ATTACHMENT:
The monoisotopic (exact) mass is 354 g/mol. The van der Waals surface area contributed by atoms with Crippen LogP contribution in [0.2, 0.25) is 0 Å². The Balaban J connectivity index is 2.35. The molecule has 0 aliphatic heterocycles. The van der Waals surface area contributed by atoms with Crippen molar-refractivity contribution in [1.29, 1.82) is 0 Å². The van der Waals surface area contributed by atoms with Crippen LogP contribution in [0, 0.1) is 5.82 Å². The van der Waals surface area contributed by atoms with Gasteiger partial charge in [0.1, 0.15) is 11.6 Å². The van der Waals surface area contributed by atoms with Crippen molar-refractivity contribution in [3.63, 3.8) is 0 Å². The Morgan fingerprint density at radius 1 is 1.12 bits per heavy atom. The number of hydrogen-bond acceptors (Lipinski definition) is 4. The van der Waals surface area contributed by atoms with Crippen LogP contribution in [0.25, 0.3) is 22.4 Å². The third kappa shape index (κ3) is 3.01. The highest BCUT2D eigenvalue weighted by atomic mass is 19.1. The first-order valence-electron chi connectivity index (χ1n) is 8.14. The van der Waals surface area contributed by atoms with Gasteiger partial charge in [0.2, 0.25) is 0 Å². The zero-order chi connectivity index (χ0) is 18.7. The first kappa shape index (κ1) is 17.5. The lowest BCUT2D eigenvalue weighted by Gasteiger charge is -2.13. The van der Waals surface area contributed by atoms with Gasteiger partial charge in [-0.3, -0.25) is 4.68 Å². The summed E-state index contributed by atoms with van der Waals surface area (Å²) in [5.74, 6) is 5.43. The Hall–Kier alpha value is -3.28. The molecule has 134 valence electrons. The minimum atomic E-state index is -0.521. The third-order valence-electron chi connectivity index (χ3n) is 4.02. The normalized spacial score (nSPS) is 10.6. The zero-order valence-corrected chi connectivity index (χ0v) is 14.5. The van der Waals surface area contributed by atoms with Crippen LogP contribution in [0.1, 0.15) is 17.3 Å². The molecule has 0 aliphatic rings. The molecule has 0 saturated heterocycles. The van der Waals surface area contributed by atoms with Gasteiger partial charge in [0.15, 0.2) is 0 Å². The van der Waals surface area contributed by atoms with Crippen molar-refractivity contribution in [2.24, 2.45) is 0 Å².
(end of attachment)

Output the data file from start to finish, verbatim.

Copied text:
The monoisotopic (exact) mass is 354 g/mol. The van der Waals surface area contributed by atoms with Crippen LogP contribution in [0.2, 0.25) is 0 Å². The Balaban J connectivity index is 2.35. The molecule has 0 aliphatic heterocycles. The van der Waals surface area contributed by atoms with Crippen molar-refractivity contribution in [1.29, 1.82) is 0 Å². The van der Waals surface area contributed by atoms with Crippen LogP contribution in [0, 0.1) is 5.82 Å². The van der Waals surface area contributed by atoms with Gasteiger partial charge in [0.1, 0.15) is 11.6 Å². The van der Waals surface area contributed by atoms with Crippen molar-refractivity contribution in [3.63, 3.8) is 0 Å². The Morgan fingerprint density at radius 1 is 1.12 bits per heavy atom. The number of hydrogen-bond acceptors (Lipinski definition) is 4. The van der Waals surface area contributed by atoms with Crippen LogP contribution in [0.25, 0.3) is 22.4 Å². The third kappa shape index (κ3) is 3.01. The highest BCUT2D eigenvalue weighted by atomic mass is 19.1. The first-order valence-electron chi connectivity index (χ1n) is 8.14. The van der Waals surface area contributed by atoms with Gasteiger partial charge in [0.2, 0.25) is 0 Å². The zero-order chi connectivity index (χ0) is 18.7. The first kappa shape index (κ1) is 17.5. The lowest BCUT2D eigenvalue weighted by Gasteiger charge is -2.13. The van der Waals surface area contributed by atoms with Gasteiger partial charge in [-0.3, -0.25) is 4.68 Å². The summed E-state index contributed by atoms with van der Waals surface area (Å²) in [5.74, 6) is 5.43. The Hall–Kier alpha value is -3.28. The molecule has 134 valence electrons. The minimum atomic E-state index is -0.521. The third-order valence-electron chi connectivity index (χ3n) is 4.02. The normalized spacial score (nSPS) is 10.6. The zero-order valence-corrected chi connectivity index (χ0v) is 14.5. The van der Waals surface area contributed by atoms with Crippen LogP contribution in [0.1, 0.15) is 17.3 Å². The molecule has 0 aliphatic rings. The molecule has 0 saturated heterocycles. The van der Waals surface area contributed by atoms with Gasteiger partial charge in [0.15, 0.2) is 0 Å². The van der Waals surface area contributed by atoms with Crippen molar-refractivity contribution in [2.24, 2.45) is 0 Å².